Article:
Maximizing Cashmere Production

Cashmere typically grows from mid-summer, when cashmere fiber growing follicles become active, until late autumn or early winter when follicle activity declines. Unlike Merino sheep or Angora goats which have continuously growing commercial fibers, cashmere goats grow their commercial fleece in only half a year. It is important for producers to be made aware of environmental factors which may affect cashmere growth during the limited period of its growth. As nutritional variation both within and between years is the most important environmental factor influencing wool growth (Black and Reis 1979) a series of experiments has been undertaken in Australia to assess the influence of nutrition on cashmere production.

General industry advice and practices of goat farmers are to provide adequate levels of nutrition to young, weaned goats to prevent liveweight loss following weaning. However, in terms of the likely effect of nutrition on cashmere production, research. suggests that nutrition has little or no effect on the production of cashmere from weaner goats.

In the study by Ash and Norton (1987) weaner cashmere kids were grazed on fertilized grass pastures. The weaners were fed various protein supplements. The experiment began in the fall when the weaners were 5 months of age and had a mean liveweight of 13.7kg (30.14 lb). At this age, the weaners had fleeces with 6 g of cashmere. After 98 days of grazing and supplementation, the cashmere harvested from the entire fleeces from one shearing was equivalent to total production of the Control group which had no supplementation, some 24 g of cashmere. Fed protected or unprotected protein, they produced 30 g of cashmere. This difference is not statistically significant. During this study, weaners grew rapidly during the first 24 days, maintained weight in the second 24 days and lost 25 g/day during the last 48 days.

This experiment confirmed earlier research by Ash and Norton (1984) in which weaned kids (initial liveweight, 13.6 kg) were fed a range of energy and protein levels. The authors observed increased body growth rates over a 70 day period when protein or energy content of the diet was increased. No improvements in midside patch fleece growth was observed. Johnson and Rowe (1984) studied the effect of protein nutrition on the cashmere growth of wether weaners fed for 126 days during the fall. They obtained significant increases (from 79 to 114 g/d) in body growth rate as protein intake increased. There were no statistically significant differences in cashmere production. Mean cashmere production from Control group shorn fleeces was 53g, and from the supplemented group, 61g.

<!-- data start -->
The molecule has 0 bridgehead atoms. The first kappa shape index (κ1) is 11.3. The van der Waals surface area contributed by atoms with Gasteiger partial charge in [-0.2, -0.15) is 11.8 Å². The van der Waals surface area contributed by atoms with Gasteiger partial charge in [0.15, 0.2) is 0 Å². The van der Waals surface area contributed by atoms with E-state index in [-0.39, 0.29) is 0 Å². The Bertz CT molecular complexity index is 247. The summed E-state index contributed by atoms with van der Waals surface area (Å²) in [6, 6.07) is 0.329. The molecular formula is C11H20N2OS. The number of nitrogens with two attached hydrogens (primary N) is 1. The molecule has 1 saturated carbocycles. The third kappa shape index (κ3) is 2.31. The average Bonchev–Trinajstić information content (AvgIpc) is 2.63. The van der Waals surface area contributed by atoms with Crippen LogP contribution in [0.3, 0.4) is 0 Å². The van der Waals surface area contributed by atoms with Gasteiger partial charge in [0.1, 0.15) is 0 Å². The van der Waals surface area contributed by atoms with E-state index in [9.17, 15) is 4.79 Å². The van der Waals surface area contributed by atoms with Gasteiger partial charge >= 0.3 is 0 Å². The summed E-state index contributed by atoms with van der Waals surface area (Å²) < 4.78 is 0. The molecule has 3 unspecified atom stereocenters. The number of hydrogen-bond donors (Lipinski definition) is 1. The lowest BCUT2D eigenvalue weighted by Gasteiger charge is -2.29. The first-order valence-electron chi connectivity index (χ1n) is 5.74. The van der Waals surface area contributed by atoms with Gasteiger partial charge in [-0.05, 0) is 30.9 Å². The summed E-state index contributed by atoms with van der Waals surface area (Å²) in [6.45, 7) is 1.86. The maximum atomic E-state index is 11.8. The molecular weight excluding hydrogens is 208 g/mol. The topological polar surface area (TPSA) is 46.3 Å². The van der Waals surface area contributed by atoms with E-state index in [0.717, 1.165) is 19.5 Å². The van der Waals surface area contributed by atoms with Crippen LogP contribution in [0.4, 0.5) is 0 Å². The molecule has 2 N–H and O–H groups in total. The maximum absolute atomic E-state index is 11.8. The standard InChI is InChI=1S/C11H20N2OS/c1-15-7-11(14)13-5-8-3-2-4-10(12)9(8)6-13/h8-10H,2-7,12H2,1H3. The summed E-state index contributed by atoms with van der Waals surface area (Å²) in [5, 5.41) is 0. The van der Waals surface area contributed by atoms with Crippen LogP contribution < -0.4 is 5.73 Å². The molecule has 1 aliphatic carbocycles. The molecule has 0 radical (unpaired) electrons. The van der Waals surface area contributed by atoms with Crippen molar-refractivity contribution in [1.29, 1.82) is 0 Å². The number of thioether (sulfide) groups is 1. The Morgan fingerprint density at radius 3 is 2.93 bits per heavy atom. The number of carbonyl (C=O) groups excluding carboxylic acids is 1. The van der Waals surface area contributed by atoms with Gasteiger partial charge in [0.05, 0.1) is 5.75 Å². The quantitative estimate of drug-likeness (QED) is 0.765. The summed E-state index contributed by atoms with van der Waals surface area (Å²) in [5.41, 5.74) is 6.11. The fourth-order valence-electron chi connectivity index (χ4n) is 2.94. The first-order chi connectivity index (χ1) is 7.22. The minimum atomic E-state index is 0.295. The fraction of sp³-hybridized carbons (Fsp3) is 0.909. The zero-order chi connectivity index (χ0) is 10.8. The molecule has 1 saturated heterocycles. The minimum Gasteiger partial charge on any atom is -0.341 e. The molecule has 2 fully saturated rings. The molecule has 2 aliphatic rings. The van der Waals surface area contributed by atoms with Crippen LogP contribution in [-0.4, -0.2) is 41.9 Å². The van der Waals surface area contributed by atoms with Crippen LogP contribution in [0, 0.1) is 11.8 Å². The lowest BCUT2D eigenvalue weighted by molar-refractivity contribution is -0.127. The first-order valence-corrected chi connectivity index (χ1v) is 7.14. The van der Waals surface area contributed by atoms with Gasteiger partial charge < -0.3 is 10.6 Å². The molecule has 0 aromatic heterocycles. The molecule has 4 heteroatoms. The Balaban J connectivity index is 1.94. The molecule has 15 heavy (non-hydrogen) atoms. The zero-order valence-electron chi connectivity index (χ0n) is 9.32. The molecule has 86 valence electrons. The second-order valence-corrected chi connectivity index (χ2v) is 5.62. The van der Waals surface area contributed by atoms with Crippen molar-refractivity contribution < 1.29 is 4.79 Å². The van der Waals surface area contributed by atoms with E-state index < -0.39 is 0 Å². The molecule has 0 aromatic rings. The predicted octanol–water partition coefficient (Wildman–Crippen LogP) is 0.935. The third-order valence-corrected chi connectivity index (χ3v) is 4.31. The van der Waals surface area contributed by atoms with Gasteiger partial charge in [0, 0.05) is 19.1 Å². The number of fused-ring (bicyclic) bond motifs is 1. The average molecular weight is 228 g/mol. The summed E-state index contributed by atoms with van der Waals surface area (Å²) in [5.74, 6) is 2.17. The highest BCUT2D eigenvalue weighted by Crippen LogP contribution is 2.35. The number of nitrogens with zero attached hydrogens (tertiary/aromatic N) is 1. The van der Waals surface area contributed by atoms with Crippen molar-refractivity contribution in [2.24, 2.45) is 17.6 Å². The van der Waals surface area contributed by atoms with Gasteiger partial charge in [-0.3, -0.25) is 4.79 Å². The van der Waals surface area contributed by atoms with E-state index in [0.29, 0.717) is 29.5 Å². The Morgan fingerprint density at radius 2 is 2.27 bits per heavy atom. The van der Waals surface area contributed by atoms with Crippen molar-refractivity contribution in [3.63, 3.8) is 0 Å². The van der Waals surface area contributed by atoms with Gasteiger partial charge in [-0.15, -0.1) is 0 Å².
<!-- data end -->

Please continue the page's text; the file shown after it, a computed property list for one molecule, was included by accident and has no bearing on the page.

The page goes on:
In these three studies, nutrition only affected hair growth in one study and then by only 10 g (Ash and Norton 1987). While improved nutrition does not appear to have economic responses in terms of cashmere production, there are other important economic effects of improved nutrition of weaner kids. These include improved commercial value of kid carcasses and alteration of the reproductive potential of weaners.

The commercial value of kid carcasses was substantially increased by improved nutritional management provided by MacGregor et al (1988) instead of slaughtering kids at weaning. In this study, weaned kids weighed 13.3 kg (29.26 lbs) and produced carcasses of 5.3 kg (11.66 lbs) with 0.2 mm of subcutaneous backfat (sbf) – these carcasses being of little commercial value. After feeding hay and 400 g/d of lupine and barley for 98 days, buck and wether kids produced 9.7 kg 21.34 lbs) of carcass with 1.2 mm sbf and doe kids produced 7.8 kg (17.16 lb) carcasses with 1.0 mm sbf. These products were a very attractive commercial product, regarded as ideal for the Eastern ethnic market.

Supplementary feeding of weaner cashmere kids can also increase the number reaching puberty. Kids were fed supplements of barley, lupine and hay from weaning in the summer. Controlled does grazed dry summer pasture. Supplementation resulted in live weight gains of 4 kg above grazing. which lifted some doe weaners above the weight threshold for puberty (approx. 15 kg) and resulted in the onset of oestrus earlier in autumn. While earlier mating may be an advantage in some enterprises, most producers want to avoid early mating of doe kids. To avoid accidental matings, these authors recommend separating weaned bucks from all females.

Improving nutrition of weaner goats above current industry practices is unlikely to improve cashmere production. Improved nutrition will result in increased liveweight of weaners. more commercially attractive carcasses, will affect onset of puberty and require changes in management. The effects of variation in energy intake on total cashmere growth were large with a 51 percent increase in cashmere production when energy supply increased from below maintenance (0.8M) to above maintenance (1.25M). These observations support the hypothesis that energy restrictions during the period of cashmere growth reduce cashmere production.